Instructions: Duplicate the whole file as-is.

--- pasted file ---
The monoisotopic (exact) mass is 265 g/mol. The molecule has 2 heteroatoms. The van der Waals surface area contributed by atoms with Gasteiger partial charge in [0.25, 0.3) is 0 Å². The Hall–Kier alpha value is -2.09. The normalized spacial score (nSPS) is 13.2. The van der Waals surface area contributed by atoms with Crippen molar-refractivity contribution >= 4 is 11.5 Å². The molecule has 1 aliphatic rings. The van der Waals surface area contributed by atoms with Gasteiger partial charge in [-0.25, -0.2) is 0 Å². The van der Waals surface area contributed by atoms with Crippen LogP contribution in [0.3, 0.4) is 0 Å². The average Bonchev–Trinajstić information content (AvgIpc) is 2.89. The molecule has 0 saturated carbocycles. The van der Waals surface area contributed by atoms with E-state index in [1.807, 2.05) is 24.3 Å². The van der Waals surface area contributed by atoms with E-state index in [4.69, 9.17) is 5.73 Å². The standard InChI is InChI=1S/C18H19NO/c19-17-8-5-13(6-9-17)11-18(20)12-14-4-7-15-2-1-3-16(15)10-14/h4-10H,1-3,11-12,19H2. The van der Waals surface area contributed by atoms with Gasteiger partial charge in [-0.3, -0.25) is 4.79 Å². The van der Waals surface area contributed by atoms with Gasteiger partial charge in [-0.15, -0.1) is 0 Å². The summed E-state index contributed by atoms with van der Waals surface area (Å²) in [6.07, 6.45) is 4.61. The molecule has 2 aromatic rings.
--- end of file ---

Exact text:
The monoisotopic (exact) mass is 265 g/mol. The molecule has 2 heteroatoms. The van der Waals surface area contributed by atoms with Gasteiger partial charge in [0.25, 0.3) is 0 Å². The Hall–Kier alpha value is -2.09. The normalized spacial score (nSPS) is 13.2. The van der Waals surface area contributed by atoms with Crippen molar-refractivity contribution >= 4 is 11.5 Å². The molecule has 1 aliphatic rings. The van der Waals surface area contributed by atoms with Gasteiger partial charge in [-0.25, -0.2) is 0 Å². The van der Waals surface area contributed by atoms with Crippen LogP contribution in [0.3, 0.4) is 0 Å². The average Bonchev–Trinajstić information content (AvgIpc) is 2.89. The molecule has 0 saturated carbocycles. The van der Waals surface area contributed by atoms with E-state index in [1.807, 2.05) is 24.3 Å². The van der Waals surface area contributed by atoms with E-state index in [4.69, 9.17) is 5.73 Å². The standard InChI is InChI=1S/C18H19NO/c19-17-8-5-13(6-9-17)11-18(20)12-14-4-7-15-2-1-3-16(15)10-14/h4-10H,1-3,11-12,19H2. The van der Waals surface area contributed by atoms with Gasteiger partial charge in [-0.3, -0.25) is 4.79 Å². The van der Waals surface area contributed by atoms with Gasteiger partial charge in [-0.15, -0.1) is 0 Å². The summed E-state index contributed by atoms with van der Waals surface area (Å²) in [6.07, 6.45) is 4.61. The molecule has 2 aromatic rings.